colorful, exotic, carefully detailed descriptions of technologically advanced future periods;
the recurrent theme of the rise and fall of civilizations - both van Rijn and, later, Falkayn see that their society is doomed.
These features were reminding me of something else that I had read, in fact not just of a single other work but of an entire literary tradition in science fiction. If we trace that tradition back to its origin, then we come to this passage in the Epilogue of a classic work:
"He, I know - for the question had been discussed among us long before the Time Machine was made - thought but cheerlessly of the Advancement of Mankind, and saw in the growing pile of civilization only a foolish heaping that must inevitably fall back upon and destroy its makers in the end. If that is so, it remains for us to live as though it were not so." (HG Wells, The Time Machine, London, 1973, p. 101)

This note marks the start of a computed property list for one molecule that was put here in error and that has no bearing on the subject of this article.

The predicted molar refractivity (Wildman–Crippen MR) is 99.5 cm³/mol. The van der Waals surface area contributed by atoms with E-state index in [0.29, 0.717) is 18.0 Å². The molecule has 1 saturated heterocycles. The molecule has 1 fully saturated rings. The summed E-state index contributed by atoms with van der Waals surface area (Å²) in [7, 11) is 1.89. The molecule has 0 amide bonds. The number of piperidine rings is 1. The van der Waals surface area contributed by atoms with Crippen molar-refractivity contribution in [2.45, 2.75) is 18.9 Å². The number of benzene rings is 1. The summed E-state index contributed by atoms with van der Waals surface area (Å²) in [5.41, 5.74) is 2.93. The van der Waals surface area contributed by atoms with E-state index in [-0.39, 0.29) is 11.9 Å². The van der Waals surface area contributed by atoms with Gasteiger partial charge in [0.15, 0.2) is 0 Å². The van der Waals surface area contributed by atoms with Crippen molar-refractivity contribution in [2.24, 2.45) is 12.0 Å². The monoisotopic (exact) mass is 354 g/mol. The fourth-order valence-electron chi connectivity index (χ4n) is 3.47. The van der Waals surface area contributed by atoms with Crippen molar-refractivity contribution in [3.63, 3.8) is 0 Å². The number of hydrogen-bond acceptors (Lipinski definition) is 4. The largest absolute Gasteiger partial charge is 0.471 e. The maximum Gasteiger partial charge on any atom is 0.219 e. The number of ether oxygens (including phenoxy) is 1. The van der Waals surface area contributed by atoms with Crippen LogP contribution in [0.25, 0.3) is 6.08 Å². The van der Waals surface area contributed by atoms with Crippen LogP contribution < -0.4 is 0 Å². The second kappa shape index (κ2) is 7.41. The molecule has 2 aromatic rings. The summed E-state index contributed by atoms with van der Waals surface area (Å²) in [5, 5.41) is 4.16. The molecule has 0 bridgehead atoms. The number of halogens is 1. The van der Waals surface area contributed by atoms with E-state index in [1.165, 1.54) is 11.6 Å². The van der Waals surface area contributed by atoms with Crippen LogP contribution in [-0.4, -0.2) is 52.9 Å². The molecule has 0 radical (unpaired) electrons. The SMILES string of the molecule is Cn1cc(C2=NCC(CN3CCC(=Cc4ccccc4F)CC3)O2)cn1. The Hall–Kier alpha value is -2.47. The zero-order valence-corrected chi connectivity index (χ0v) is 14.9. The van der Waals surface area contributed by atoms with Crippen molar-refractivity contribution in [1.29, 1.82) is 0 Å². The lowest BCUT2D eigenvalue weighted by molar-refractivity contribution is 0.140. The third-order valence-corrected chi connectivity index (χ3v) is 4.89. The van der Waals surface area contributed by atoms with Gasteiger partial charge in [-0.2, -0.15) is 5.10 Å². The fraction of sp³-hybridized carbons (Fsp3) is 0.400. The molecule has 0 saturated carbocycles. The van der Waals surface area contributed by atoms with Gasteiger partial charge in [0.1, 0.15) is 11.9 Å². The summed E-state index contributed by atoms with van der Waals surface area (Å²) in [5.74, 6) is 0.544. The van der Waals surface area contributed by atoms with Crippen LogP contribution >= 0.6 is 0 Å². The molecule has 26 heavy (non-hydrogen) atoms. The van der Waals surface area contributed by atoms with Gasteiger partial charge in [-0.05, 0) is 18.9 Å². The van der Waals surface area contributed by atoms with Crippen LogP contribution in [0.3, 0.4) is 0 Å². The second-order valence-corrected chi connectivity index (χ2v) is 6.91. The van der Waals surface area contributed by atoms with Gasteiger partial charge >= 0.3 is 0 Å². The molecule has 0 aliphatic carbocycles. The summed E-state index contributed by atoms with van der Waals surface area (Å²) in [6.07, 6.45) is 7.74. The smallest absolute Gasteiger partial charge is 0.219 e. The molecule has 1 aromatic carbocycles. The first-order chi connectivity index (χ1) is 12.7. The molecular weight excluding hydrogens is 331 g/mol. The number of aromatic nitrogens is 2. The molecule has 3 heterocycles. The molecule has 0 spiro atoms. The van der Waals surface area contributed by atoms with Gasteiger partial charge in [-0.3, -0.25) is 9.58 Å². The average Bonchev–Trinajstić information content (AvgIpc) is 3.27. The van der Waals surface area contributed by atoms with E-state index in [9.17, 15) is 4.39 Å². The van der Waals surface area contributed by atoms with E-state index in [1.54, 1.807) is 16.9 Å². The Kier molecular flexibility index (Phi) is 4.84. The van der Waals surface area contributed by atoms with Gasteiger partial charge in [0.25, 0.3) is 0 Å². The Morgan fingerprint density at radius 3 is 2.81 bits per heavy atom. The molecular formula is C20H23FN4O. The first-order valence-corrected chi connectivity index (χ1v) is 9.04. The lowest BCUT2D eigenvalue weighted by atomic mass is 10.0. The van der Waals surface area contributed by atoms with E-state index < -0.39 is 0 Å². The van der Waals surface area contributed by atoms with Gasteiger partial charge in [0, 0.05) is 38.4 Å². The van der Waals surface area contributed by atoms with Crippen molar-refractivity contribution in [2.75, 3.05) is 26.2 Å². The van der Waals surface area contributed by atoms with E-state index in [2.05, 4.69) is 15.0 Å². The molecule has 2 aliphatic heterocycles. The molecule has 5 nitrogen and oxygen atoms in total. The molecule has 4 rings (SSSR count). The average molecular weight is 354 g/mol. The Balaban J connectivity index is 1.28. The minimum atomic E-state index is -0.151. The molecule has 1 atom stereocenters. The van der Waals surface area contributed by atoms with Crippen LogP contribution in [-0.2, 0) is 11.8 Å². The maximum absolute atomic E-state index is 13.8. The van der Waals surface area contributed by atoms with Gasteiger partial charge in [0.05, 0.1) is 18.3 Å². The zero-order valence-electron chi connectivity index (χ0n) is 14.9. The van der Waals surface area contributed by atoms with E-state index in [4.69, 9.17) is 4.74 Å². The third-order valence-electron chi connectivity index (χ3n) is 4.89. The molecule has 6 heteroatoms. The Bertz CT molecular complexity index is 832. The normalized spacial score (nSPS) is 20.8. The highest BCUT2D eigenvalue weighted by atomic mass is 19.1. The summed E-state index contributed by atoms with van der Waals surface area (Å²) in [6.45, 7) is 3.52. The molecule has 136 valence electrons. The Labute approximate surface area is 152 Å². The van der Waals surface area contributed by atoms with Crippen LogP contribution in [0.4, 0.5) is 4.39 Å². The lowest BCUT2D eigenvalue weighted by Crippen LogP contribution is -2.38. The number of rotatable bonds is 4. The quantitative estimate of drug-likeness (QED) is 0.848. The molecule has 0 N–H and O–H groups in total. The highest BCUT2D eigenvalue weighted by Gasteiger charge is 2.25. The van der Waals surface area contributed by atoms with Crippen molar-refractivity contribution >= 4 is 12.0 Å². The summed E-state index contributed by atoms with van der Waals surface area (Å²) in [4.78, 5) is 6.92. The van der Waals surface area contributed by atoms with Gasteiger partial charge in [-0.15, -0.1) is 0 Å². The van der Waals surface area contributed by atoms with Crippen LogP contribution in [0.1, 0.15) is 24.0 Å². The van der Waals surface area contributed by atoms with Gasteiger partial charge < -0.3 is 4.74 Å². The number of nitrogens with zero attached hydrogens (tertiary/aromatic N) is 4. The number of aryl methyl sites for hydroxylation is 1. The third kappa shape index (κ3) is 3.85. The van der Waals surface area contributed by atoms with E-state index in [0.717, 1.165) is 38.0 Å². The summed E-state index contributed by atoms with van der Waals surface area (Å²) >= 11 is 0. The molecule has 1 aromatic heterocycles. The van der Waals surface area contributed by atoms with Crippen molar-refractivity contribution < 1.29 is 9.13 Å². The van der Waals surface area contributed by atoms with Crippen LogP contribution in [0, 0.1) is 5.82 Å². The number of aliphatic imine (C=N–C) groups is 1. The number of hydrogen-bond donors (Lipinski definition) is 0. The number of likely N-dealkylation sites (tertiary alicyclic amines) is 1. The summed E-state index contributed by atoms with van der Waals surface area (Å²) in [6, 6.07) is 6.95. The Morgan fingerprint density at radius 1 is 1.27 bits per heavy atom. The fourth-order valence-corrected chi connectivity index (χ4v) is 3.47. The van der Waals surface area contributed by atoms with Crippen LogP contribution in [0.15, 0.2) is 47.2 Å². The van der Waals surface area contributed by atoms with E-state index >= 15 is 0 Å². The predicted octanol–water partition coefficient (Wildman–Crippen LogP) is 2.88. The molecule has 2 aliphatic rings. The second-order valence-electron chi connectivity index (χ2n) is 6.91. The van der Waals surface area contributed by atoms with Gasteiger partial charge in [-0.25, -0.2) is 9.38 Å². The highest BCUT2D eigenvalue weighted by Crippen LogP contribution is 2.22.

Thus, Poul Anderson's Dominic Flandry, living in his powerful but doomed future Empire, follows in the footsteps of HG Wells' Time Traveller, who visited the future but still thought cheerlessly of the Advancement of Mankind.